In the current study we showed that
In the current study, we showed that known inhibitors of the F-ATPase and ionophores affect the growth of P. gingivalis and its plasma membrane ATPase, suggesting that the membrane ATPase can be a target for anti-periodontitis agents. We also identified stilbenoids that strongly inhibit the growth of P. gingivalis.
Materials and methods
Results and discussion
Conflicts of interest
Role of intracellular pH regulation Eukaryotic Anisomycin are highly compartmentalized to provide optimized environments for distinct cellular functions. A critical factor determining the functions of organelles is the local pH, i.e., the amount of available protons. Protonation and deprotonation alter the net charges of biological surfaces and are important for protein structure and function. Whereas the pH is near neutral in the cytosol and ER (endoplasmic reticulum, pH 7.2), it is alkaline within the mitochondrial matrix (pH ca. 8.0) (Casey et al., 2010). In contrast, compartments of the secretory and endocytic pathways progressively acidify along the cis-trans axis and from early endosomes to lysosomes. In both pathways, luminal pH may reach values as low as 4.5, providing optimal conditions for enzymes that mediate either post-translational modifications and processing of proteins in the secretory pathway or degradation within endolysosomes. Acidification is central for protein sorting in both pathways, e.g., by mediating receptor-ligand dissociation and, hence, receptor recycling. Acidification also provides the basis for membrane fusion and fission events (Aniento et al., 1996, Gu and Gruenberg, 2000, Ungermann et al., 1999, Wu et al., 2001). During phagocytosis, microorganisms are captured by an invagination of the plasma membrane resulting in the formation of a phagosome. This compartment has initially a near-neutral pH and it lacks the machinery to clear the enclosed microorganisms. During the further maturation process, the lumen of phagosomes is rapidly and strongly acidified and phagosomes fuse with endosomes and eventually lysosomes generating a hydrolytically competent phagolysosome. The low pH activates enzymes which mediate some of the killing and degradation of microbes (Haas, 2007, Levin et al., 2016). Acidic conditions may also directly affect the growth of bacteria and promote the generation of hydrogen peroxide (detailed below). The main driving force for strong acidification is a large multiprotein complex, the vacuolar ATPase (V-ATPase) (Cotter et al., 2015) which is enriched on lysosome and phago(lyso)some membranes.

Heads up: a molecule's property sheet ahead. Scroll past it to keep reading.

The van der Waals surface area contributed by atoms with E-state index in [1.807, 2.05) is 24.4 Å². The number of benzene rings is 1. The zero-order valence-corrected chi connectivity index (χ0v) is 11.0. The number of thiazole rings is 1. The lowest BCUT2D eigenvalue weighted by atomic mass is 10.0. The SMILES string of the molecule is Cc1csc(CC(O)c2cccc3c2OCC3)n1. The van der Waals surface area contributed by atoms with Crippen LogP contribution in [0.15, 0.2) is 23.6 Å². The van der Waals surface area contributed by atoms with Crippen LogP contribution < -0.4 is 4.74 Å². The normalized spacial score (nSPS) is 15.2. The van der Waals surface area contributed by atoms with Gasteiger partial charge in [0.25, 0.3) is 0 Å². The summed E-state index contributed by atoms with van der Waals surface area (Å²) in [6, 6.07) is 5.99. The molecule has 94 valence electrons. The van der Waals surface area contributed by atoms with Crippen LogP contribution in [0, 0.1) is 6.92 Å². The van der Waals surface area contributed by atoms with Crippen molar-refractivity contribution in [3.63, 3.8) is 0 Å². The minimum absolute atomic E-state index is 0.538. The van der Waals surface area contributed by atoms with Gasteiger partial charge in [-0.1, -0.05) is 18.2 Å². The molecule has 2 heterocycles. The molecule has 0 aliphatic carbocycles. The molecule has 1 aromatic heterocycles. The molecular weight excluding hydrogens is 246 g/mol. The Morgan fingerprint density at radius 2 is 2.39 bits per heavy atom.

V-ATPase as a driving force of intra-organelle acidification V-ATPase belongs to a family of ATP-dependent proton pumps. It consists of 14 different subunits (Cotter et al., 2015) (Fig. 1). Similar as with F-type and A-type ATPases, a rotary mechanism couples ATP hydrolysis within a peripheral V1 sector to the transport of protons, against the electrochemical gradient, through a membrane-integral VO sector. At the molecular level, two protons are pumped from the cytosol for each hydrolyzed ATP (Johnson et al., 1982) allowing, in theory, to decrease luminal pH values to below 3.0 (Grabe et al., 2000, Kettner et al., 2003). Such low pH values are never reached in living cells because several cellular factors regulate the actual extent and velocity of acidification: Proton pumping generates an electrochemical potential difference across the membrane (positive charge on the luminal side) which, if continued permanently, would first decelerate and eventually inhibit further acidification. To prevent this inhibition the generated voltage is neutralized by import of anions and/or export of cations. As for regulation by anions an influx of cytosolic chloride is mediated by members of the chloride channel (CLC) family, CLCN3 through CLCN7, which are 2 Cl−-for-1 H+ antiporters found on endosomes and lysosomes (Mindell, 2012, Stauber and Jentsch, 2013). Furthermore, CFTR (cystic fibrosis transmembrane conductance regulator) is a chloride transporter that may also participate in phagosome acidification (Di et al., 2006, Haggie and Verkman, 2007). Regulation of luminal pH by cations, on the other hand, can be achieved by an efflux of monovalent cations which counteracts the V-ATPase-mediated electrochemical potential (Steinberg et al., 2010). Two members of the TRP (transient receptor potential) channel family, TRPML1 (Bach et al., 1999, Pryor et al., 2006, Soyombo et al., 2006) and TRPM2 (Di et al., 2017), are potential cation exporters but show diverging influence on luminal pH depending on the cell type.